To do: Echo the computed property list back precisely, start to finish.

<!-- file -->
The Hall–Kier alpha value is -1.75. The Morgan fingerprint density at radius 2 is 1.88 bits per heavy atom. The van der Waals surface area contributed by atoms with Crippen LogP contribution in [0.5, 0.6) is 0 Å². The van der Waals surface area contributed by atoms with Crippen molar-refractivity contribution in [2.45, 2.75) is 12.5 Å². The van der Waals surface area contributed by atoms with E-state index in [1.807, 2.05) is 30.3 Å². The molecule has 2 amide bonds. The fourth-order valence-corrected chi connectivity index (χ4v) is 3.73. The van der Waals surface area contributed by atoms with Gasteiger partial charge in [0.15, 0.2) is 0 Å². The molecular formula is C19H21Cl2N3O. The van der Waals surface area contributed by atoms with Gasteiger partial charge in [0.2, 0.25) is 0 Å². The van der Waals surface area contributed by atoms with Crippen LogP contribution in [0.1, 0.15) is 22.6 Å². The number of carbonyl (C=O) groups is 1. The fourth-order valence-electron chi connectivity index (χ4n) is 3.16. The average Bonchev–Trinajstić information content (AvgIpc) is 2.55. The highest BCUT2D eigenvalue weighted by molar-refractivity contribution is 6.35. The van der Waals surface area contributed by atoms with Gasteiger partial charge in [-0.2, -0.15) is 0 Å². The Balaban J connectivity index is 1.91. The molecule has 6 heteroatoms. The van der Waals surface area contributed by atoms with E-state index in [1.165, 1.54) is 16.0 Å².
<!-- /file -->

The Hall–Kier alpha value is -1.75. The Morgan fingerprint density at radius 2 is 1.88 bits per heavy atom. The van der Waals surface area contributed by atoms with Crippen LogP contribution in [0.5, 0.6) is 0 Å². The van der Waals surface area contributed by atoms with Crippen molar-refractivity contribution in [2.45, 2.75) is 12.5 Å². The van der Waals surface area contributed by atoms with E-state index in [1.807, 2.05) is 30.3 Å². The molecule has 2 amide bonds. The fourth-order valence-corrected chi connectivity index (χ4v) is 3.73. The van der Waals surface area contributed by atoms with Gasteiger partial charge in [0.15, 0.2) is 0 Å². The molecular formula is C19H21Cl2N3O. The van der Waals surface area contributed by atoms with Gasteiger partial charge in [0.2, 0.25) is 0 Å². The van der Waals surface area contributed by atoms with Crippen LogP contribution in [0.1, 0.15) is 22.6 Å². The number of carbonyl (C=O) groups is 1. The fourth-order valence-electron chi connectivity index (χ4n) is 3.16. The average Bonchev–Trinajstić information content (AvgIpc) is 2.55. The highest BCUT2D eigenvalue weighted by molar-refractivity contribution is 6.35. The van der Waals surface area contributed by atoms with Gasteiger partial charge in [-0.2, -0.15) is 0 Å². The Balaban J connectivity index is 1.91. The molecule has 6 heteroatoms. The van der Waals surface area contributed by atoms with E-state index in [1.165, 1.54) is 16.0 Å².